The iPlayer videos generally stay up for a week, so hurry while stocks last.

    I thought the show was great, but it was very characteristically her: the wonderful combination of exuberance and precision; the charmingly gratuitous weirdness – painting a picture while singing one song! – and the slightly distancing effect of all the theatricality, were all in evidence. If you were put off before by her Broadway show-tune tendencies, Glastonbury would not have changed your mind. The set also confirmed that ‘Tightrope’ is by some distance her strongest song. That half-second single-syllable hook – the stressed accent on each repetition of “-een” – is the most brilliantly economical and expressive pop device for a long time.

    What I came away thinking about, though, was her androgyny. For a woman to combine James Brown stage moves, Prince-like arrangements (especially the guitar), and a Jackson 5 cover (as well as a Stevie Wonder one) is even now a pretty bold move, I think. Beyonce played with some of the same ideas in her set, but she was already a megastar, so the stakes were lower.

    It occurred to me that Monae has the same sort of relationship to Brown that PJ Harvey had to Nick Cave (although that one eventually went a bit further, of course), or Justine Frischman did to Hugh Cornwell. Which helps make her cool, but may not help her become a superstar.

    That said, she did win over at least one convert. As I was over-enthusiastically suggesting that Beyonce was the best show I had ever seen, my friend harrumphed and said it was not even the best performance by a black American woman singer he’d seen in the past two days.

  4. 94
    punctum on 30 Jun 2011 #

    Thing is, in the album midweeks, Beyonce is outselling Gaga and the two Adeles put together and Janelle Monae’s not even in the top 40.

    Moral: you can storm Glasto as much as you like, but if Sainsbury’s don’t stock you, you’re not coming in.

  5. 95
    Mark G on 30 Jun 2011 #

    Yeah, but the papers also are all going “yay Beyonce!”, and pressing the red button is too much work they’d much rather re-print press releases…

  6. 96
    punctum on 1 Jul 2011 #

    Or misquote lyrics and build an entirely pointless article around them (Zoe Williams in yesterday’s Grauniad).

  7. 97
    Erithian on 1 Jul 2011 #

    Ed #93 – no, Janelle was only on the red button on Tuesday. Monday was Elbow, Wednesday was Hurts, yesterday was U2 and today is Bellowhead (which I’m looking forward to seeing tonight). Peculiar selection, but chances are random bits of Glasto will turn up on BBC4 for a week or two yet.

  8. 98
    Ed on 4 Jul 2011 #

    @96. That Zoe Williams article was a real trainwreck. It’s a shame, because she is usually excellent: I’ve read great pieces by her on feminist writing, public sector strikes and exercise, just in the past ten days. (Not a very impressive performance by Guardian readers either, who get to the second page of comments before someone points out the misunderstanding.)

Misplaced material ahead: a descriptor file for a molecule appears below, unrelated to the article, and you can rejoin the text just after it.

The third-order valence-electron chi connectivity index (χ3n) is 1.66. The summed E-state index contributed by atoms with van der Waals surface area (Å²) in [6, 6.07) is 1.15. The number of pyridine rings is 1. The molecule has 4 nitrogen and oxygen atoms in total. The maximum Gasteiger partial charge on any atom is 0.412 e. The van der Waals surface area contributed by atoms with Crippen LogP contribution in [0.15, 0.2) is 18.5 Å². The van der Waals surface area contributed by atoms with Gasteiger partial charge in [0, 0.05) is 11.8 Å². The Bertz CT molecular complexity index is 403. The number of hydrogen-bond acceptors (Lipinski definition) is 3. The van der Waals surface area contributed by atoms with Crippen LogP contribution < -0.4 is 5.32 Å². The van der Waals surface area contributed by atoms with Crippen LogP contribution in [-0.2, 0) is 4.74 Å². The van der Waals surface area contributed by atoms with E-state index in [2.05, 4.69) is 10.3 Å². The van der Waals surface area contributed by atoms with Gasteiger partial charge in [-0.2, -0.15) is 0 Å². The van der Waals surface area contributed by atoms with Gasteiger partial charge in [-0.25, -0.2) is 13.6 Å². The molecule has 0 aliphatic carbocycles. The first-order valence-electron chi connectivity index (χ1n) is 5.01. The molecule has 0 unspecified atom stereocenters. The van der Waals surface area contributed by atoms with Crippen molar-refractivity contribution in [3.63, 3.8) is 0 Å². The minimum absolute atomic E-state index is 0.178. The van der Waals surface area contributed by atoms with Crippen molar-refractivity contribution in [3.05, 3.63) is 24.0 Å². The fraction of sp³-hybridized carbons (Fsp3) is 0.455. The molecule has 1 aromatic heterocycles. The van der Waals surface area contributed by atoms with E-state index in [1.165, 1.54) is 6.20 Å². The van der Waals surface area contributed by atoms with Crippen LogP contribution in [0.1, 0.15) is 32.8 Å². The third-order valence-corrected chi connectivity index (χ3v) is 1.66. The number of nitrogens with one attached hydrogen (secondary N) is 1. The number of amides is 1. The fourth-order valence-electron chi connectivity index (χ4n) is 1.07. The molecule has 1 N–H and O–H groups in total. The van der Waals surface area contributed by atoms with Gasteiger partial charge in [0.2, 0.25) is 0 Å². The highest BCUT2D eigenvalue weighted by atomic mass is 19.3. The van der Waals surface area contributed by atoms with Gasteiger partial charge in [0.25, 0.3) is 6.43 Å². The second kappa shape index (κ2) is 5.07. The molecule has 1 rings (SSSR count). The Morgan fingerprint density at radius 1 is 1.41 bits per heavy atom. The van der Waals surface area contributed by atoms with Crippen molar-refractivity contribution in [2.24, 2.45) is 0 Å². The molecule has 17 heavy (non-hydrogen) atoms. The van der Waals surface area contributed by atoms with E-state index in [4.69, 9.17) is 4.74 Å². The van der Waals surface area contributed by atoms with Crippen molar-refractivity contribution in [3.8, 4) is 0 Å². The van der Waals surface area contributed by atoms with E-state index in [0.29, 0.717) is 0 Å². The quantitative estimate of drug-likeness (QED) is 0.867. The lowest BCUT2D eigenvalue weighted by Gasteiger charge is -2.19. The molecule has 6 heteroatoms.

Unexpectedly, the best piece I have read about Beyonce at Glastonbury was by – of all people – Clive James in the Daily Telegraph on Saturday. There are occasional lapses into his characteristic leering, but overall it is an eloquent and thoughtful account of what makes her great.

    @97 Bellowhead are good, then? Sadly I missed them on the BBC, but I am going to Latitude this year when it has a generally pretty drab line-up, and I am looking for bright spots.

  9. 99
    lonepilgrim on 5 Aug 2011 #

    if the original Achtung Baby wasn’t enough:


    I think I’ll pass

  10. 100
    DanH on 3 Aug 2013 #

    So this was the song that finally knocked Bryan Adams off the perch? In America, that distinction belonged to “The Promise of a New Day” by pre-AI Paula Abdul. I’m pretty sure I heard it once after 1991, after hearing it a lot that year.

  11. 101
    hectorthebat on 29 Mar 2015 #

    Critic watch:

    Michaelangelo Matos (USA) – Top 100 Singles of the 1990s (2001) 101
    Woxy.com (USA) – Modern Rock 500 Songs of All Time (combined rank 1989-2009) 909
    Q (UK) – The 1001 Best Songs Ever (2003) 475
    Q (UK) – The 1010 Songs You Must Own (2004)
    XFM (UK) – The Top 1000 Songs of All Time (2010)
    Panorama (Norway) – The 30 Best Singles of the Year 1970-98 (1999) 12
    Gilles Verlant and Thomas Caussé (France) – 3000 Rock Classics (2009)
    New Musical Express (UK) – Singles of the Year 26
    Rock de Lux (Spain) – Songs of the Year 23

  12. 102
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  17. 107
    Gareth Parker on 29 Apr 2021 #

    I must admit I’m neither here nor there with U2, and I can certainly take or leave this single. 5/10 from me, an adequate song.